Posts Tagged ‘lease’
The Chicago Residential Landlord and Tenant Ordinance (RLTO) requires that a Chicago Landlord in a non-owner occupied building or in an owner-occupied building of more than six units must notify a prospective tenant in writing of any code violations in the building which have been cited during the previous 12 months and of any pending code enforcement proceedings. The same disclosure must be made in writing when the lease is renewed.
However, a recent Illinois appellate court case created and exception where rather than entering a new written renewal lease, the tenant simply continued to occupy the apartment after expiration of the initial lease. Under Illinois law, this situation created what is called a “month to month tenancy”. The recent appellate decision held that a month to month tenancy does not constitute a “renewal” for purposes of RLTO and thus no code violation notice is required.
Feel free to contact an experienced Illinois landlord attorney at Kreisler Law if you have questions about RLTO or any other area of the laws governing landlords and tenants.
Several legislative changes have been made in the Illinois Condominium Property Act, effective with the beginning of 2015.
In one important change, an Illinois condominium association’s rights with respect to a unit obtained in an eviction proceeding have been both improved as well as clarified. Under the new rules, an association which obtains possession of a unit in an assessment eviction proceeding has eight months after the month in which the end of the stay of enforcement of the eviction order occurs to lease the unit. The lease of the unit may be as long as 13 months. If the association fails to enter into a lease commencing within the eight month period or if the rents received within the lease period are not sufficient to make the association whole, the association must obtain approval from the eviction court to enter into a new lease or extend an old lease.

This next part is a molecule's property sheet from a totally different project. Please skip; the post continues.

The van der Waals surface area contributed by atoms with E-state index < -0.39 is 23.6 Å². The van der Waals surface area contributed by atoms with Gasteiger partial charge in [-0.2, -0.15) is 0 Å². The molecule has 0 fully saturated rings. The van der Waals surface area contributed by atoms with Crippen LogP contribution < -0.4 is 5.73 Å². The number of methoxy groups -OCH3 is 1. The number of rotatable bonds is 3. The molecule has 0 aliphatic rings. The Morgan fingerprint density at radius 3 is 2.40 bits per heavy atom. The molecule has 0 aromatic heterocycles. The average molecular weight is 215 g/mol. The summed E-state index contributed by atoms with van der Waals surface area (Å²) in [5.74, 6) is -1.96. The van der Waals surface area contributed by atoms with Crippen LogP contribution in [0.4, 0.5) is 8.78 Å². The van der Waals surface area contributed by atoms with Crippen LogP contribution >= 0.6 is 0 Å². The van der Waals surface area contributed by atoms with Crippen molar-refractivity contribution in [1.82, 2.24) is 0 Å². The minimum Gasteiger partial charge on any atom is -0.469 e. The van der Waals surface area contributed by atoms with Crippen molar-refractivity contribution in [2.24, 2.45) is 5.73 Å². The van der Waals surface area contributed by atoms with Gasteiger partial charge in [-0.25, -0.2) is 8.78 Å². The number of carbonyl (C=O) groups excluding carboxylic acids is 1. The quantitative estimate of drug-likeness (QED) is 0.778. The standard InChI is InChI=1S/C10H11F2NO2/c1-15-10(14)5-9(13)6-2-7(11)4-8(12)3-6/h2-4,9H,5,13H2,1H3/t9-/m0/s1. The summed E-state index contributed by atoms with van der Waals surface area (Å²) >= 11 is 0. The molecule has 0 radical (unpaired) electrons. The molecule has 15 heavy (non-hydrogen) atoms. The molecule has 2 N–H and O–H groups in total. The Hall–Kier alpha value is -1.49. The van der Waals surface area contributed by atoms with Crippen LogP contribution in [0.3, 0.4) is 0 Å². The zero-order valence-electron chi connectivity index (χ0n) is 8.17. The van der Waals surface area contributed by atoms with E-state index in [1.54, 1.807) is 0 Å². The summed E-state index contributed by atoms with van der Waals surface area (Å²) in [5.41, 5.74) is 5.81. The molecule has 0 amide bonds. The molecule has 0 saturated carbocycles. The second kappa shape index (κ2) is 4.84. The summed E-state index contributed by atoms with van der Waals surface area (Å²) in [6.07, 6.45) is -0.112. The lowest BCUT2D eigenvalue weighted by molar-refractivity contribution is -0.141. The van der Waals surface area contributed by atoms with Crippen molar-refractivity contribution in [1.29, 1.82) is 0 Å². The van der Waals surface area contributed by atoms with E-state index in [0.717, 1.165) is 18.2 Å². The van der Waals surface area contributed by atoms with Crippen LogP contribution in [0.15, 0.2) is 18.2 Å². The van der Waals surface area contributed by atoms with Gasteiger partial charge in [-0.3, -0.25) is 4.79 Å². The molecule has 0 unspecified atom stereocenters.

The association may, with interim court approvals as noted above, continue to lease the unit until it has collected 100% of past due assessments, statutory interest (at 9% per annum) under the unpaid judgment amount, attorney’s fees and court costs incurred in the eviction action, reasonable expenses necessary to make the unit rentable and finally all new assessments and other proper charges which accrue during the period after the eviction judgment was obtained. The eviction court retains jurisdiction to determine the reasonableness of expenses of re-renting the unit.
If you have any questions about condominium association assessment collection or other aspects of Illinois condominium law, Kreisler Law can give you the answer. Feel free to contact Kreisler Law at any time.